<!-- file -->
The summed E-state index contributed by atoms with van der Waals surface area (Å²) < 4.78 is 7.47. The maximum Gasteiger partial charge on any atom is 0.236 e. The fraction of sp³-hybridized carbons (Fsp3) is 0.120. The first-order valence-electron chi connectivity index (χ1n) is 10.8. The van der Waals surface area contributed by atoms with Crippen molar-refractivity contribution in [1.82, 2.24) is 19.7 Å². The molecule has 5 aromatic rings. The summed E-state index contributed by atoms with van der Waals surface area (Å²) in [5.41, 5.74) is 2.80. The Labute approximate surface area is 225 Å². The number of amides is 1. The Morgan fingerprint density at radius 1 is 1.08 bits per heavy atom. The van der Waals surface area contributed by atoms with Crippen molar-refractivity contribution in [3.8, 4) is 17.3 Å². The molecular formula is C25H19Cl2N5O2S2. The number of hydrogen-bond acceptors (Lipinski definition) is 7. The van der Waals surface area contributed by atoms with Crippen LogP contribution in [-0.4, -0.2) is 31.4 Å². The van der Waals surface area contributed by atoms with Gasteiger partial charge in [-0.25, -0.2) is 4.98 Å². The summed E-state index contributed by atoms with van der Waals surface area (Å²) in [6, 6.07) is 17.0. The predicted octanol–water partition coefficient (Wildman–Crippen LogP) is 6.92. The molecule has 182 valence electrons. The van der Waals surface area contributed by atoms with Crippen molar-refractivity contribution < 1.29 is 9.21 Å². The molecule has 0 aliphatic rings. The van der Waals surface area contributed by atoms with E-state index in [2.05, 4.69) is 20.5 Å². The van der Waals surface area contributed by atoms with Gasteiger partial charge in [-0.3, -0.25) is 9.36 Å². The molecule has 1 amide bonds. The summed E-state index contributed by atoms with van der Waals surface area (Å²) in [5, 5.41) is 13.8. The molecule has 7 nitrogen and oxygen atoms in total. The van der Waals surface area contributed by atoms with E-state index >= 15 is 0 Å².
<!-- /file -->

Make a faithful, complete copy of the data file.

The summed E-state index contributed by atoms with van der Waals surface area (Å²) < 4.78 is 7.47. The maximum Gasteiger partial charge on any atom is 0.236 e. The fraction of sp³-hybridized carbons (Fsp3) is 0.120. The first-order valence-electron chi connectivity index (χ1n) is 10.8. The van der Waals surface area contributed by atoms with Crippen molar-refractivity contribution in [1.82, 2.24) is 19.7 Å². The molecule has 5 aromatic rings. The summed E-state index contributed by atoms with van der Waals surface area (Å²) in [5.41, 5.74) is 2.80. The Labute approximate surface area is 225 Å². The number of amides is 1. The Morgan fingerprint density at radius 1 is 1.08 bits per heavy atom. The van der Waals surface area contributed by atoms with Crippen molar-refractivity contribution in [3.8, 4) is 17.3 Å². The molecular formula is C25H19Cl2N5O2S2. The number of hydrogen-bond acceptors (Lipinski definition) is 7. The van der Waals surface area contributed by atoms with Crippen LogP contribution in [-0.4, -0.2) is 31.4 Å². The van der Waals surface area contributed by atoms with Gasteiger partial charge in [-0.25, -0.2) is 4.98 Å². The summed E-state index contributed by atoms with van der Waals surface area (Å²) in [6, 6.07) is 17.0. The predicted octanol–water partition coefficient (Wildman–Crippen LogP) is 6.92. The molecule has 182 valence electrons. The van der Waals surface area contributed by atoms with Crippen molar-refractivity contribution < 1.29 is 9.21 Å². The molecule has 0 aliphatic rings. The van der Waals surface area contributed by atoms with E-state index in [2.05, 4.69) is 20.5 Å². The van der Waals surface area contributed by atoms with Gasteiger partial charge in [-0.3, -0.25) is 9.36 Å². The molecule has 1 amide bonds. The summed E-state index contributed by atoms with van der Waals surface area (Å²) in [5, 5.41) is 13.8. The molecule has 7 nitrogen and oxygen atoms in total. The van der Waals surface area contributed by atoms with E-state index >= 15 is 0 Å².